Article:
by Allan Fish
(UK/USA 1930 120m) not on DVD
Of cabbages and kings, and cockroaches on whisky
p George Pearson d James Whale w Joseph Moncure March, Gareth Gundrey play R.C.Sheriff ph Benjamin Kline ed Claude Berkeley m none art Harvey Libbert
Colin Clive (Capt. Dennis Stanhope), David Manners (2nd Lt. Raleigh), Ian MacLaren (2nd Lt. ‘Uncle’ Osborne), Billy Bevan (2nd Lt. Trotter), Anthony Bushell (2nd Lt. Hibbert), Robert Adair (Capt. Hardy), Charles K.Gerrard (Pvt. Mason),
Ask most people of my generation about World War I and there’s a strong chance they will have first become acquainted with it through TV comedy; if not by the Python sketch ‘Ypres 1914’ (“how about ‘one potato, two potato’, sir?”) then by the adventures of Blackadder and co.. Yet for comedy to work, especially small screen comedy, there must be a familiarity with the setting or else much of the humour is lost. More than from any other source, the familiarity came from R.C.Sheriff’s play Journey’s End.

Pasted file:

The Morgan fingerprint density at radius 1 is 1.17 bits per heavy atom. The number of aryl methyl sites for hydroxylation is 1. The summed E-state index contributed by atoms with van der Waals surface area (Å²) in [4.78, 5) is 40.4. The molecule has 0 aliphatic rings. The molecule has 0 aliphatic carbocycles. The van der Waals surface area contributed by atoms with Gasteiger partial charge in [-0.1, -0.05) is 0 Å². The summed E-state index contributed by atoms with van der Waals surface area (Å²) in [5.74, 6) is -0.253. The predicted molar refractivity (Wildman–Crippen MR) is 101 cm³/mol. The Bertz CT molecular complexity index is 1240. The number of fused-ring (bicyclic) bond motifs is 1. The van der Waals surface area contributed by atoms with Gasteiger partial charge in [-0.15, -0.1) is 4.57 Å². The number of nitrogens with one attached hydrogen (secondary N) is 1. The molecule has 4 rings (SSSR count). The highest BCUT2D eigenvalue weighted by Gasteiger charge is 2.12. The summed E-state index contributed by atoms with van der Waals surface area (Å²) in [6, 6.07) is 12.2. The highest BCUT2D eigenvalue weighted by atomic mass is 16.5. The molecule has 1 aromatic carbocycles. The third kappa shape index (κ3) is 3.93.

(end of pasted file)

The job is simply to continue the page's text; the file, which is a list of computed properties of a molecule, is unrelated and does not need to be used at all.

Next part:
Set entirely in the dugouts and trenches on the front and supply lines in Saint Quentin, France, in March 1918, it follows four principal officers over a four day period. Captain Stanhope has just returned from furlough. He’s well respected by his men but three years on the front lines have exposed understandable cracks in his façade and he’s turned to drinking to keep his nerves in check. His right-hand is the older Osborne, nicknamed Uncle, who tries to keep him going. With them is Trotter, a salt of the earth type who’s risen to the rank of officer through the ranks. To this motley trio is added Raleigh, a wet behind the ears public school type who answers every request with either “I say”, “right-o” or “rather” and who is delighted to serve under Stanhope, the man he worshipped at school and who had been in love with his sister before the war. Continue Reading »